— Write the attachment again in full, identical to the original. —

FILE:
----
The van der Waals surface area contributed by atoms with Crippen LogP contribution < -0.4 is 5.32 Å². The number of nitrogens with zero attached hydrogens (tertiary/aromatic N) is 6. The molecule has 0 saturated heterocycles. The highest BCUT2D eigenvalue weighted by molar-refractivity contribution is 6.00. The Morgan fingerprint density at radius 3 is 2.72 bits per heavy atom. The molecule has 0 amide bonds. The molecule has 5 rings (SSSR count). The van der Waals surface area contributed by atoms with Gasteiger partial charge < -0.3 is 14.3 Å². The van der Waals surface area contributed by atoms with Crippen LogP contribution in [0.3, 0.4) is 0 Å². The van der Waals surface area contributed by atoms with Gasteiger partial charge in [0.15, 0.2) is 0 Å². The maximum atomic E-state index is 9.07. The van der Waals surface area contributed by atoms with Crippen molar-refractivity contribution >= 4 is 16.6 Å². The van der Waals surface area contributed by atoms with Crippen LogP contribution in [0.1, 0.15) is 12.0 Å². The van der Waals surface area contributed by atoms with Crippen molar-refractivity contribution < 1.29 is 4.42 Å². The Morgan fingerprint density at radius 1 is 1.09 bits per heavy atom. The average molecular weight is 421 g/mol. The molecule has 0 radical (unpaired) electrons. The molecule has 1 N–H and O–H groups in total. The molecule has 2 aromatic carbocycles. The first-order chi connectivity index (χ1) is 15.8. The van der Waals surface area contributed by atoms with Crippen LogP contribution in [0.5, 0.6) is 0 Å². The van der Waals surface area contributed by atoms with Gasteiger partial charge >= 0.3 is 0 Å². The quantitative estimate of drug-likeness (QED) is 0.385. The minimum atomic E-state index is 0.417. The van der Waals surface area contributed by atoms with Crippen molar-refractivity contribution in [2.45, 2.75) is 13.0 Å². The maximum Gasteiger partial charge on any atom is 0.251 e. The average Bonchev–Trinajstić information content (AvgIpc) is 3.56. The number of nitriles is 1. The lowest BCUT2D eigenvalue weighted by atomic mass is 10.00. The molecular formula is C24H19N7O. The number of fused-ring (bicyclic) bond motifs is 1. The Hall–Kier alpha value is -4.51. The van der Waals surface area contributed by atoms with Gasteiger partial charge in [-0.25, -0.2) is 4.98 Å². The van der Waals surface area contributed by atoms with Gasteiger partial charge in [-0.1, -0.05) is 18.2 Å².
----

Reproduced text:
The van der Waals surface area contributed by atoms with Crippen LogP contribution < -0.4 is 5.32 Å². The number of nitrogens with zero attached hydrogens (tertiary/aromatic N) is 6. The molecule has 0 saturated heterocycles. The highest BCUT2D eigenvalue weighted by molar-refractivity contribution is 6.00. The Morgan fingerprint density at radius 3 is 2.72 bits per heavy atom. The molecule has 0 amide bonds. The molecule has 5 rings (SSSR count). The van der Waals surface area contributed by atoms with Gasteiger partial charge < -0.3 is 14.3 Å². The van der Waals surface area contributed by atoms with Crippen LogP contribution in [0.3, 0.4) is 0 Å². The van der Waals surface area contributed by atoms with Gasteiger partial charge in [0.15, 0.2) is 0 Å². The maximum atomic E-state index is 9.07. The van der Waals surface area contributed by atoms with Crippen molar-refractivity contribution >= 4 is 16.6 Å². The van der Waals surface area contributed by atoms with Crippen LogP contribution in [0.1, 0.15) is 12.0 Å². The van der Waals surface area contributed by atoms with Crippen molar-refractivity contribution < 1.29 is 4.42 Å². The Morgan fingerprint density at radius 1 is 1.09 bits per heavy atom. The average molecular weight is 421 g/mol. The molecule has 0 radical (unpaired) electrons. The molecule has 1 N–H and O–H groups in total. The molecule has 2 aromatic carbocycles. The first-order chi connectivity index (χ1) is 15.8. The van der Waals surface area contributed by atoms with Crippen LogP contribution in [0.5, 0.6) is 0 Å². The van der Waals surface area contributed by atoms with Gasteiger partial charge >= 0.3 is 0 Å². The quantitative estimate of drug-likeness (QED) is 0.385. The minimum atomic E-state index is 0.417. The van der Waals surface area contributed by atoms with Crippen molar-refractivity contribution in [2.45, 2.75) is 13.0 Å². The maximum Gasteiger partial charge on any atom is 0.251 e. The average Bonchev–Trinajstić information content (AvgIpc) is 3.56. The number of nitriles is 1. The lowest BCUT2D eigenvalue weighted by atomic mass is 10.00. The molecular formula is C24H19N7O. The number of fused-ring (bicyclic) bond motifs is 1. The Hall–Kier alpha value is -4.51. The van der Waals surface area contributed by atoms with Gasteiger partial charge in [-0.25, -0.2) is 4.98 Å². The van der Waals surface area contributed by atoms with Gasteiger partial charge in [-0.1, -0.05) is 18.2 Å².